Sunday 2 September 2012

Register to vote

SEPT 2 — The deadline for registering to vote for the last quarter of the year is September 15, 2012. Elections must be held before April 28, 2013, after the five year mandate is up.

While 2008 was the year of the political tsunami, 2013 could well be the year of change. (For better or worse is another story)

The Opposition is confident of wresting Putrajaya from the ruling coalition through the people’s vote. However, there have been many concerns about the transparency and validity of the elections itself.

The large turnout at the BERSIH rally — founded with the objective of a clean and fair elections — shows that a substantial number of people believe the electoral machinery can be improved. Furthermore, numerous reports have emerged about phantom voters and “bought” votes.

The big question on many of the rakyat’s minds  now is whether the ruling coalition will sabotage any potential win by the Opposition through bogus votes, vote buying and vote coercion (as in the case of uniformed personnel who are made to vote the ruling coalition as reported by some online media).

There are also enough concerns about vote counts on Election Day that Tindak Malaysia is urging citizens to volunteer to be polling agents to ensure accurate vote counts. (

I whole heartedly support Tindak Malaysia’s move to involve citizens in ensuring a clean and fair election and call on all Malaysians keen to be a part of nation making to volunteer.

The fact that members of the Election Commission are members of a political party has also called the integrity of the commission into question.

All this leads to fears that the elections may be rigged.

However, the government is making efforts to ensure a clean and fair election to the best of their ability. They have introduced the use of indelible ink and shown they have listened to the concerns of the BERSIH movement.

Furthermore, while some may construe the handing out of cash assistance to the poor as blatant vote buying, it can’t be denied that it is part of a government’s duty to help the poor. It’s a fine line between vote buying and helping the poor.

In Malaysia, we have 27 million people of which  up to 15,683,808 (by Februaury 2012) are eligible to vote. That’s about half our population. Unfortunately, not everyone who is eligible has registered to vote.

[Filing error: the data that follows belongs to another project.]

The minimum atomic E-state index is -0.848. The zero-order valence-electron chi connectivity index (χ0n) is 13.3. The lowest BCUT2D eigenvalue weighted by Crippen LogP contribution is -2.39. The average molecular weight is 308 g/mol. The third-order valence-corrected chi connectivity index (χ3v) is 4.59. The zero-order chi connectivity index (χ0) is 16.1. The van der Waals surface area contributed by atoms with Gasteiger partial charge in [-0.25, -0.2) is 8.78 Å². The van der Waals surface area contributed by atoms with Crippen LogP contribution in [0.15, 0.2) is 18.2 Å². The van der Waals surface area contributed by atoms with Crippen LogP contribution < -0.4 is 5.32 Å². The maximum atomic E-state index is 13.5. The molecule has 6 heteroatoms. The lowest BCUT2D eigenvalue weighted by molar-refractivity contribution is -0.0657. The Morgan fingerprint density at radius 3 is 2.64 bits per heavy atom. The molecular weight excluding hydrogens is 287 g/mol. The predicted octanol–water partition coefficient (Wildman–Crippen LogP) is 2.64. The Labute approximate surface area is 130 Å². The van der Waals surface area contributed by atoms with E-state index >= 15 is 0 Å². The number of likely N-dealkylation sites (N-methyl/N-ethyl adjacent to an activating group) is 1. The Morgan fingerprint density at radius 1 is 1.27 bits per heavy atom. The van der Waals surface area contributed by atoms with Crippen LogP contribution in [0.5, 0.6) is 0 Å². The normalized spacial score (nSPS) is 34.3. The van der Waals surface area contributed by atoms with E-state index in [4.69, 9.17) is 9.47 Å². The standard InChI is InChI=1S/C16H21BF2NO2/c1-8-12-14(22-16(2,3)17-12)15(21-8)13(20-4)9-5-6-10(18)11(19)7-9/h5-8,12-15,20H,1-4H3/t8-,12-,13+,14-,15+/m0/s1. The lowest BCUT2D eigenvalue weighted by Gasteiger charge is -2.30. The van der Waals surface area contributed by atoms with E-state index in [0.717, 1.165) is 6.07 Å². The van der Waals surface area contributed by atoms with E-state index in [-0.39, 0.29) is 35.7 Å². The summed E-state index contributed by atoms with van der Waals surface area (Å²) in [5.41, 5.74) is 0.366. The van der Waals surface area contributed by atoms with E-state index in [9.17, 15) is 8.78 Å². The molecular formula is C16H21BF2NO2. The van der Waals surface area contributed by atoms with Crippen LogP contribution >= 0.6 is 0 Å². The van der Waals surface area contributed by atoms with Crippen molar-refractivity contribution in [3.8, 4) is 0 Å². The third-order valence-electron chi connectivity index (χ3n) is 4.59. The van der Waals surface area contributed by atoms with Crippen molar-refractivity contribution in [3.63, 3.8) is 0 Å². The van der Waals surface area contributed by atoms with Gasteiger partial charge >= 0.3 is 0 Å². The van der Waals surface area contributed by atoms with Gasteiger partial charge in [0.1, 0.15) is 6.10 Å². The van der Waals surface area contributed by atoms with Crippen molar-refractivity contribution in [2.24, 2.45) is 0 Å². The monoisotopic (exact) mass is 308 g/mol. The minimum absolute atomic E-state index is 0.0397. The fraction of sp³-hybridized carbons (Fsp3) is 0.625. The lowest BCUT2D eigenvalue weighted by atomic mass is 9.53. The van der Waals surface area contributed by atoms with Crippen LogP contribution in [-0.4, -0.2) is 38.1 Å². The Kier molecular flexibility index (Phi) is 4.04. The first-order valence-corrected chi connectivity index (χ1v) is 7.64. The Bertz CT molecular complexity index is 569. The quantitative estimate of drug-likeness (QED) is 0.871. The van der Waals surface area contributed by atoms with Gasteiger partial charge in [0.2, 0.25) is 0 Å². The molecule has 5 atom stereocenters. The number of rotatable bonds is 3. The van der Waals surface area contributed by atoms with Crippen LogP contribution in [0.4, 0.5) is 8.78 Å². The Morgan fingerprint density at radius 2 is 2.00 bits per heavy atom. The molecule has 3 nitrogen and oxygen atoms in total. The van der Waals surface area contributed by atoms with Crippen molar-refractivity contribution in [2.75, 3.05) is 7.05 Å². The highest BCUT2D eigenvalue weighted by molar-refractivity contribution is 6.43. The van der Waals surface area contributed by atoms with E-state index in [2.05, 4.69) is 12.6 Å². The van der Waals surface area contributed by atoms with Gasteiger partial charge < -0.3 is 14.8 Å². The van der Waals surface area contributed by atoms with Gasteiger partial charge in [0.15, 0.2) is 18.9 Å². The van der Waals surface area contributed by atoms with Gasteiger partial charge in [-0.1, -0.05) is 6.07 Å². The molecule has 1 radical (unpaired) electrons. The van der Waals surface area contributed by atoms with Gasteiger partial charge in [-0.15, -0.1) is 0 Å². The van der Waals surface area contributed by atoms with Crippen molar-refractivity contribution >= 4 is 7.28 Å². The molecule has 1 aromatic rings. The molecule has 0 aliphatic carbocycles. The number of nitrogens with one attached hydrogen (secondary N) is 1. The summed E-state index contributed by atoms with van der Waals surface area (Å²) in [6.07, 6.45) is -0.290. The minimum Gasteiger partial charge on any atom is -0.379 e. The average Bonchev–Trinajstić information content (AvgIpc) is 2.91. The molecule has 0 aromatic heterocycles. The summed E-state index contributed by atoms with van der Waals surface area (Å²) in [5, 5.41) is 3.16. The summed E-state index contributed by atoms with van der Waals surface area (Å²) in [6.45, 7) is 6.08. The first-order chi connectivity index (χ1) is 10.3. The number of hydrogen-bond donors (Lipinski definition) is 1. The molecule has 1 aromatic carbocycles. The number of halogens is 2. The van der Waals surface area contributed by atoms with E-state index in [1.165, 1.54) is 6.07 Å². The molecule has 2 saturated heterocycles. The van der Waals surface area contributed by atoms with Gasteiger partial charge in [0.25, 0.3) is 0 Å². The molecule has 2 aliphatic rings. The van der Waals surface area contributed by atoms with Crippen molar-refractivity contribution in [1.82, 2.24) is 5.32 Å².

I believe that despite all the accusations of vote tampering, it would be difficult to overturn the people’s will if large enough numbers turn out to vote (whoever it is they want to vote for).

Meanwhile the prime minister has painstakingly reached out to the public. Datuk Seri Najib Razak is one of the most popular political leaders on Twitter, garnering a large number of followers. He has tweeted constantly, speaking directly to the people and hearing their concerns.

He has made it clear that there will be transformational programmes in place according to the changes desired by the public. Obviously, the ruling coalition is trying very hard to win public approval as it does not have a mechanism in place to seal a win like how an authoritarian or dictatorial government would.

So while we may have doubts over the legitamacy of the elections, let’s be fair to the ruling coalition too.
It should be a fair fight — where the people emerge as the true winners by being able to have a say about what kind of government they want.

As such, it boils down to us, the rakyat, to step up to the plate. It is the responsibility of all Malaysians to register to vote and to eventually make your voices heard at the polling booth.

There is little point in complaining about a political party if one does not vote and decide who should govern. It makes more sense to vote than to sit at the mamak all day making demands.

Whether you trust the government is experienced enough to handle the needs of the nation or you want change and are willing to chance the country’s future with a new management team, is your perogative. But if you didn’t register to vote, and your political party loses, don’t cry injustice or unfair politicking.

Pos Malaysia handles voter registeration and is easily accessible in every state. All you need to do is bring your MyKad and yourself. This Merdeka, let all eligible voters be registered to vote!

No comments:

Post a Comment